Michael Harthorne
Grace Crunican, director of the Seattle Department of Transportation, answers questions about a number of department projects at a June 23 meeting of the North Seattle Industrial Association.

Industrial leaders discontent with city projects

At the June 23 North Seattle Industrial Association meeting, industry leaders from the Ballard and Fremont area expressed their dissatisfaction over a number of Seattle Department of Transportation projects.

Grace Crunican, director of the department of transportation, fielded questions about the replacement of the Alaskan Way Viaduct, the Mercer Street project, upcoming changes to Nickerson Street, and the completion of the Burke-Gilman Trail.

There was disapproval from the meeting's attendees over the department's list of routes to access the future tunnel, including Aurora Avenue North to Dexter Avenue and Mercer Street, Elliott Avenue to Alaskan Way, and Elliott Avenue to Mercer Street.

Susie Burke, president of the Fremont Docking Company, was in particular disbelief over the idea that industrial trucks could use the Elliott to Mercer route.

"Oh God, you've got to be kidding me," she said.

Warren Aakervik, owner of Ballard Oil, expressed concern over bikes traveling on the east side of the new Alaskan Way and being hit by trucks attempting to turn right.

Crunican said the department is looking at putting in a two-direction bicycle track on the promenade side of Alaskan Way.

She said truck access took precedent over bike paths and nearly everything else, except for train tracks, in the viaduct replacement plan.

"God himself reports to the railroads," Crunican said.

Some attendees, especially those hauling hazardous materials not allowed in the proposed tunnel, feared that with the tunnel possibly charging a toll and I-5 being backed-up, too much traffic would make use of the Alaskan Way surface route.

The city plans to synchronize the lights to help traffic move more easily past the waterfront.

As a good-faith gesture, Eugene Wasserman, president of the North Seattle Industrial Association, said the city should sync the lights on Alaskan Way now because there is still at least six years before the proposed change occurs.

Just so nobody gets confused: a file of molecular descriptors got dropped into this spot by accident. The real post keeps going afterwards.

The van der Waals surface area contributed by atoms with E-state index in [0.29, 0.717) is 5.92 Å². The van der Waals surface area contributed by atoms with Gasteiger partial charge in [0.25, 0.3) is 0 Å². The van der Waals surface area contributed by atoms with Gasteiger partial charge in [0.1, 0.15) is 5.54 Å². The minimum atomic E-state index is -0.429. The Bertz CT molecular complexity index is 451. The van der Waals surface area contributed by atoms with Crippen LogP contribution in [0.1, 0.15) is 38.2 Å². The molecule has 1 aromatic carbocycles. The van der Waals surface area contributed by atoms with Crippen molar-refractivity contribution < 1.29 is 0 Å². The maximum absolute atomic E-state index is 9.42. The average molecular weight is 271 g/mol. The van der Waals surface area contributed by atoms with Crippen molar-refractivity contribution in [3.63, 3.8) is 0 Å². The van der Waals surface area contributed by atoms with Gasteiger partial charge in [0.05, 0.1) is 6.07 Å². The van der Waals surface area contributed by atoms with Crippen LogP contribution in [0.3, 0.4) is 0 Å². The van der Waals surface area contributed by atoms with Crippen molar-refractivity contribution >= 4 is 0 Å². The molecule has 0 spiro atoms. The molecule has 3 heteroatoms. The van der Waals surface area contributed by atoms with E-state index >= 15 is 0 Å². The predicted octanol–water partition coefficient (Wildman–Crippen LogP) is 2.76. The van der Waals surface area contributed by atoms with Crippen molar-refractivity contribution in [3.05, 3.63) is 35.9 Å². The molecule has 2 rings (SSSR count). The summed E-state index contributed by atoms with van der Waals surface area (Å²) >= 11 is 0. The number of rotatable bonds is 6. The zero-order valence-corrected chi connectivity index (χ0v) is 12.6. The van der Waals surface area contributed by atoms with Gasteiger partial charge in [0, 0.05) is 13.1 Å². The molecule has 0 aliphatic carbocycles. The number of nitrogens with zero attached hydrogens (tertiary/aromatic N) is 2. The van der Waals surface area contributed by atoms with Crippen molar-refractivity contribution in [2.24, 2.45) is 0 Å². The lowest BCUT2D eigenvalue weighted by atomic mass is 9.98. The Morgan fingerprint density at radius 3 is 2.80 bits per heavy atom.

That plan is probably not feasible with the current state of Alaskan Way, Crunican said.

Crunican said the department of transportation will eventually need to install bike lanes on Nickerson Street. The department is going to run traffic analysis on a proposal that would leave one wide lane in each direction, instead of two lanes, with a middle lane for left turns.

Attendees at the meeting claimed that bicyclists do not need a bike lane on Nickerson, or even on Leary Way, because there are off-street bike trails nearby.

The completion of the Burke-Gilman Trail through Ballard, which will now be the subject of a lawsuit, drew some heated discussion.

The Seattle Office of the Hearing Examiner recently sided with the city against a coalition of industry groups to allow the trail to be completed.

Crunican said the department is not trying to shut down any industry and any further action by industry against the completion of the trail would be in the form of a lawsuit, which Wasserman said the association is working on.

"I'm in the business of all modes of transportation," Crunican said. "And, with the Burke-Gilman Trail, we've made our intentions clear."

Byron Cole, general manager of Ballard Terminal Railroad, said the city is making it hard for his business to succeed. The trail will take away thousands of square feet of his land where his money is made.

The June 23 meeting was the final meeting of the North Seattle Industrial Association until after its summer break.

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Byron Cole - revisionist history

mr cole rewrites history. he knows his bosses agreed that the city can and would build a trail within 'his' land. he operates on public land, and we can do whatever we want with it.